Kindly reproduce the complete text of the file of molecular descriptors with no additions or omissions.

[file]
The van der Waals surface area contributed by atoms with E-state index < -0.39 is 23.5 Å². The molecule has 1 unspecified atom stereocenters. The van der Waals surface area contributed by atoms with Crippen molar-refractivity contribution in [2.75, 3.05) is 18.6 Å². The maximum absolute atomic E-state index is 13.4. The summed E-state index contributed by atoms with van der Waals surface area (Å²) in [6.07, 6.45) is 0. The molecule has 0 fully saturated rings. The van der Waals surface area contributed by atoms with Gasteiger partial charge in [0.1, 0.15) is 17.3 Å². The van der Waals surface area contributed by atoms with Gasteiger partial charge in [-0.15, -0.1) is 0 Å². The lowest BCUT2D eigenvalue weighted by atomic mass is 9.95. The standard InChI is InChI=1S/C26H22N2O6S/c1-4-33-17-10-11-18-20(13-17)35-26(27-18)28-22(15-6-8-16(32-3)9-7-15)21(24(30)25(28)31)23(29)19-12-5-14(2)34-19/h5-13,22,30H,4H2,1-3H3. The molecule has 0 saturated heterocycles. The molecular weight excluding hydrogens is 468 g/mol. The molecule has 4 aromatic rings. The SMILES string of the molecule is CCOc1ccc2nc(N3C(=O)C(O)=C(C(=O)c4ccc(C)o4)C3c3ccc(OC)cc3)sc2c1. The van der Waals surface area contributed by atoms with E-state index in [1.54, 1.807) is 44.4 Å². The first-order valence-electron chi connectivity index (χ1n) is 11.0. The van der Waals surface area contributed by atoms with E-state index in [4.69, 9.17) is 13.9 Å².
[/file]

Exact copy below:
The van der Waals surface area contributed by atoms with E-state index < -0.39 is 23.5 Å². The molecule has 1 unspecified atom stereocenters. The van der Waals surface area contributed by atoms with Crippen molar-refractivity contribution in [2.75, 3.05) is 18.6 Å². The maximum absolute atomic E-state index is 13.4. The summed E-state index contributed by atoms with van der Waals surface area (Å²) in [6.07, 6.45) is 0. The molecule has 0 fully saturated rings. The van der Waals surface area contributed by atoms with Gasteiger partial charge in [0.1, 0.15) is 17.3 Å². The van der Waals surface area contributed by atoms with Gasteiger partial charge in [-0.15, -0.1) is 0 Å². The lowest BCUT2D eigenvalue weighted by atomic mass is 9.95. The standard InChI is InChI=1S/C26H22N2O6S/c1-4-33-17-10-11-18-20(13-17)35-26(27-18)28-22(15-6-8-16(32-3)9-7-15)21(24(30)25(28)31)23(29)19-12-5-14(2)34-19/h5-13,22,30H,4H2,1-3H3. The molecule has 0 saturated heterocycles. The molecular weight excluding hydrogens is 468 g/mol. The molecule has 4 aromatic rings. The SMILES string of the molecule is CCOc1ccc2nc(N3C(=O)C(O)=C(C(=O)c4ccc(C)o4)C3c3ccc(OC)cc3)sc2c1. The van der Waals surface area contributed by atoms with E-state index in [1.54, 1.807) is 44.4 Å². The first-order valence-electron chi connectivity index (χ1n) is 11.0. The van der Waals surface area contributed by atoms with E-state index in [4.69, 9.17) is 13.9 Å².